“Critics of our decision (to cover the Main Building’s Columbus murals) have suggested that it arose from a desire to protect overly sensitive, coddled students and faculty from images that might disturb them, or from a desire to suppress historical facts, or from some embarrassment about the Catholic faith. In fact, the opposite is true on all counts.” —University President Rev. John I. Jenkins, C.S.C., ’76, ’78M.A.
An exhibit about the early history of the University of Notre Dame, including images of the Christopher Columbus murals and information about their historical significance, will be created in a room on the second floor of the Main Building, Jenkins said on September 17 in his annual address to the faculty.
Italian artist Luigi Gregori’s 12 paintings have lined the second-floor corridors of the Main Building since the 1880s. Depicting Columbus’ journey to the new world, the murals have been criticized for stereotypical and inaccurate images of Native Americans. Students, faculty and alumni and have held periodic protests and issued calls for their removal.
Jenkins announced in January that they would be covered. That stirred criticism from those who considered the decision an example of political correctness that put undue blame on Columbus for the fate of Native Americans and diminished the Italian explorer’s importance to Catholic Americans in the late 19th century.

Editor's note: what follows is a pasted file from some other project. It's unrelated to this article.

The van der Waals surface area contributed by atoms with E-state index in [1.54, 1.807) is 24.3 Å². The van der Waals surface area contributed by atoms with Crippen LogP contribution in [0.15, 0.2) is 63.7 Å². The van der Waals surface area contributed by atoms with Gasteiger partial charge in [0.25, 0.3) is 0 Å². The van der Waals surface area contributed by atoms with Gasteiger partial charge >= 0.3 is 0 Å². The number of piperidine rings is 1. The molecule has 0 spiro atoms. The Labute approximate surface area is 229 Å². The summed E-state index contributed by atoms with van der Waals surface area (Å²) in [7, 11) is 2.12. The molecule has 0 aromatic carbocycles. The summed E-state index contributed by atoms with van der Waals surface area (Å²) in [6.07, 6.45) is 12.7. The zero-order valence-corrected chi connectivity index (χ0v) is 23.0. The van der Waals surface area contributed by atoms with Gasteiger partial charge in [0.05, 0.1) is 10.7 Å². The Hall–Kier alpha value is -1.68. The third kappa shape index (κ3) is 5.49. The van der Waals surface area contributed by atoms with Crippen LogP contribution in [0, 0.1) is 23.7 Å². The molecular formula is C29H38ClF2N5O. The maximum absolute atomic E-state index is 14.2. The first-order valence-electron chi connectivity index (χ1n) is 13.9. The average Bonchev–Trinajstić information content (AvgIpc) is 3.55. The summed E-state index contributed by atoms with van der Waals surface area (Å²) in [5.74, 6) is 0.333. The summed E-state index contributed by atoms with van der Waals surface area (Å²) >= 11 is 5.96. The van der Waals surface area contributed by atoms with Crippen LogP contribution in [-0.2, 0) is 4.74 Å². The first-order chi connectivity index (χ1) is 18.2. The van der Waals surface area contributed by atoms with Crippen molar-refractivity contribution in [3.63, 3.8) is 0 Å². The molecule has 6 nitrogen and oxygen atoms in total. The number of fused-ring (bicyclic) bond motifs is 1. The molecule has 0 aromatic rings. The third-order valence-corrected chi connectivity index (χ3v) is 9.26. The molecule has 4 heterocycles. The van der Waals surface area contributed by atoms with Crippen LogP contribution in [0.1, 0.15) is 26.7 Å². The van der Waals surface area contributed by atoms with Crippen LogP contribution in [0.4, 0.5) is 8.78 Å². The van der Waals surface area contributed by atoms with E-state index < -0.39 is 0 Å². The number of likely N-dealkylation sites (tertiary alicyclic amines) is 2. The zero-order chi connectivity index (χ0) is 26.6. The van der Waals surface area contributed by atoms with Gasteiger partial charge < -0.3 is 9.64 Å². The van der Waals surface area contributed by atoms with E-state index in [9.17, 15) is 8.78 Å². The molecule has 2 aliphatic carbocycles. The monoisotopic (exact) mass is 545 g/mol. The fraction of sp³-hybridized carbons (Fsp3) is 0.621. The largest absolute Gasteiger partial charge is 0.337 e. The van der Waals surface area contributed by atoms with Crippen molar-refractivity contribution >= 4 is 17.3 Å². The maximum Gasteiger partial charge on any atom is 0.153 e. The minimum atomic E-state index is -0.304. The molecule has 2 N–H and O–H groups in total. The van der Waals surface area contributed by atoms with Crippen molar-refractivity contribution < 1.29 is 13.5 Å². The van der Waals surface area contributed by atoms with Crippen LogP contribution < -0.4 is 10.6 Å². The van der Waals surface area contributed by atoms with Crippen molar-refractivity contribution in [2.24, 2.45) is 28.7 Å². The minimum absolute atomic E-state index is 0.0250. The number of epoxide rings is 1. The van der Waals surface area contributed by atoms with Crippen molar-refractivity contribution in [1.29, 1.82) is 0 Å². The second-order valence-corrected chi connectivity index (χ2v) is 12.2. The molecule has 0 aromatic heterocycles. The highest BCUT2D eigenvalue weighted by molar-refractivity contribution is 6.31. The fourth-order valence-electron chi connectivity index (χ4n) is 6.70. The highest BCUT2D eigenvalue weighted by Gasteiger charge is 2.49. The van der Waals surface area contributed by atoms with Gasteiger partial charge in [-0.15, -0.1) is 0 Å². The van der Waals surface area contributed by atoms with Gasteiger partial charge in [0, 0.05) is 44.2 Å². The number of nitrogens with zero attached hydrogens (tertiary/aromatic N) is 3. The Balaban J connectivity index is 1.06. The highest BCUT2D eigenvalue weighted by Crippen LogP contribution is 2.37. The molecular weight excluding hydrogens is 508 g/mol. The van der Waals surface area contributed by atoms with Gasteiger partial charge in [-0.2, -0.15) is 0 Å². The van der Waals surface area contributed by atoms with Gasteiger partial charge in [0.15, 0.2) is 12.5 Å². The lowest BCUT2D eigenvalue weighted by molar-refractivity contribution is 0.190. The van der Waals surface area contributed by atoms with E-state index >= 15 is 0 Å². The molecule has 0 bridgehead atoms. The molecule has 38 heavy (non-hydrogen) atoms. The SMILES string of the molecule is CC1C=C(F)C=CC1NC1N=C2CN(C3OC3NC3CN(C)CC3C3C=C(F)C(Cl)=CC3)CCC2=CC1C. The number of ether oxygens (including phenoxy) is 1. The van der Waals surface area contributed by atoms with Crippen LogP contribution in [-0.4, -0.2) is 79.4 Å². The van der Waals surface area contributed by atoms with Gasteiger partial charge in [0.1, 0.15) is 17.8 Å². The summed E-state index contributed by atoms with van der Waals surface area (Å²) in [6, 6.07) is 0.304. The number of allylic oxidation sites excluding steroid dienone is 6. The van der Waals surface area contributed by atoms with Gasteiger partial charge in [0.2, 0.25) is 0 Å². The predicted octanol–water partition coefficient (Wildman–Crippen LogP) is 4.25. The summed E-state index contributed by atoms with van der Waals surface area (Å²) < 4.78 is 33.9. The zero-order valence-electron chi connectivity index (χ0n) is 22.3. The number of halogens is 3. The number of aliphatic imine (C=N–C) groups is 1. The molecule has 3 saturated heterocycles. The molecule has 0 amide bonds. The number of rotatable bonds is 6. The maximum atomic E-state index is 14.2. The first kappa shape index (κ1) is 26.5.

The proposed exhibit, among the recommendations (PDF) of a committee Jenkins convened to consider how to display the controversial images, will feature high-quality reproductions of the murals, as well as historical information about Gregori’s works. The expected location, Jenkins said, is the Main Building space that the admissions office will vacate in 2022.
The original murals will remain accessible to faculty who use them their teaching and research, as well as others with appropriate purposes. They will otherwise be covered in fabric featuring nature imagery of the region, as well as images characteristic of the Native people of northern Indiana. The committee also recommended that the University recognize in a public way the Native American communities that lived on the land that became Notre Dame and were integral to its founding.
Jenkins cited committee member Patrick Griffin, the Madden-Hennebry Family Professor of History, on the importance of studying all the intricacies of the issues surrounding the murals. Griffin said, “One of our jobs is to muddy the waters. We need to acknowledge the tangledness and complexity of our history, and each of its many different threads. Some things that we now regard as evil were once regarded as good. Both interpretations are part of the history of Notre Dame.”
Margaret Fosmoe is an associate editor of this magazine.